09-05-2011, 05:00 PM
"Security. Macaffey here."
"Macaffey? It's me."
"Oh, good afternoon, Mr. Rappaport. What can I do for you?"
"Well, word from the security staff grapevine is that you've been beefing things up lately."
"Oh, yes, sir!" Macaffey said proudly. "After that little burglary in the editing studio, I'm making sure it doesn't happen again!"
"Macaffey, I appreciate your diligence in this matter, but, really, you need to lighten up a bit. Posting guards at every corner is carrying things a bit too far in my opinion: you're taking away manpower where it's really needed. We've got video surveillance everywhere; there's no need for armed guards patrolling every corner of the Luxor."
"I just don't want any more break-ins, sir, that's all. Even if it was just a bunch of nudie photos, it's still personal property, and I want this to be the safest, most secure hotel in the city."
"I know you do, Jim, but this is a hotel, not a supermax prison. I know you spent years dealing with hardened criminals on your previous job, but the people who stay here are guests, not convicts. And the staff are all vetted for criminal records before hiring. I assure you, the Luxor is fully secure as it is. I know you're still (bleeped) off about the photos being stolen on your watch, but when you got hundreds of people coming and going, some sort of theft is going to take place, whether it's towels, robes, or photos. So, call off your dogs and follow procedure, okay?"
"Yes, sir, Mr. Rappaport."
"Good. You're doing splendidly, but tone it down a bit, willya?"
"Yes, sir. Thank you, sir."
Macaffey hung up the phone and sighed heavily. Tone it down, the boss said. Lighten up, the boss said. This is a hotel, not a supermax prison, the boss said. He glanced out the window of the security office facing the atrium. Outside, guests strolled around the colorful carpet, wheeling or carrying their luggage to and from their rooms. Ordinary citizens whom he had sworn to protect, he thought. Not a criminal in the bunch.
His prison guard instincts kicked in. Complacency was death, he reminded himself; how did he know there were no crimimals out there? Appearances can be deceiving--some innocent-looking tourist could be plotting a heist for all he knew. Who knew what was in those suitcases?
Macaffey shook his head. Fifteen years corralling convicts had made him paranoid. During that time, his basic sense of trust had eroded little by little until he suspected everyone and everything as a potential threat. The boss was right, he admitted. The Luxor had the best surveillance technology money could buy, better than back at the supermax (he recalled the twinge of envy when he was shown the video surveillance room for the first time, feeling they should have had something like it back at the prison). Why should he go and pull his men away from their usual posts? Besides, it had been just a bunch of nudie pictures, not the crown jewels of England.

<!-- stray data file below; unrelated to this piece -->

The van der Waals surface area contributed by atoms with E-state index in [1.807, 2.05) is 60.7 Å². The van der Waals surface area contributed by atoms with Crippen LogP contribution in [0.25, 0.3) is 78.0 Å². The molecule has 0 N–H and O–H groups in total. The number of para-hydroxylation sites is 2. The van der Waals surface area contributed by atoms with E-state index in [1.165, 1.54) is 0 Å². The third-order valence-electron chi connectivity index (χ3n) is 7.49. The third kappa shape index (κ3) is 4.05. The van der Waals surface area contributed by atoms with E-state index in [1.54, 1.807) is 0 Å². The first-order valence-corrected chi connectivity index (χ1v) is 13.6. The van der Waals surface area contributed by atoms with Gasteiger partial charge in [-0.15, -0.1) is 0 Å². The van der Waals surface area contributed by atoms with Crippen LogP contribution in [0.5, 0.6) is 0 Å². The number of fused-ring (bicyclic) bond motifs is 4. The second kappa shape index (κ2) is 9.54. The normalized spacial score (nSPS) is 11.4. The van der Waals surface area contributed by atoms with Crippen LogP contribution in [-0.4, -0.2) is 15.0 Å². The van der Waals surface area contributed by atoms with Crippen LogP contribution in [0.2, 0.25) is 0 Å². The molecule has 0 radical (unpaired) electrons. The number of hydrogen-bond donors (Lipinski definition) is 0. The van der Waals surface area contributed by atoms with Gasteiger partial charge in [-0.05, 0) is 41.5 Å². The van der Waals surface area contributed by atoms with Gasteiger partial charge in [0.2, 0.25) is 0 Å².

He got on the intercom and ordered his men back to their usual positions. Let the eye in the sky take care of the nooks and crannies, he thought. His men were needed on the floor.
Thirteen minutes to four. JD and Costa synchronized their watches for the countdown while their mother whiled away the time with a paperback novel. Behind them, their cousin George sat idly cleaning his fingernails. The next two minutes would determine the winner of the fifty-dollar jury bet. JD was confident, but Costa was still hopeful.
Fifteen seconds passed, and no sign of reconvening. "Looks like I'm gonna win," JD said.
"We still got a minute and forty-five seconds left," Costa reminded him.
"You're really going down to the wire on this one, aren't you?"
"It's still less than an hour."
"Whatever makes you happy, bro, but I'm still gonna win this one."
"Don't be too sure about that--there's still a minute and a half left."
George leaned forward from the seat behind them. "What are you guys talking about?" he asked.
"Oh, we just made a bet to see how long it takes the jury to reach a verdict," JD explained. "Cos says less than an hour, I say longer. We got fifty bucks riding on it."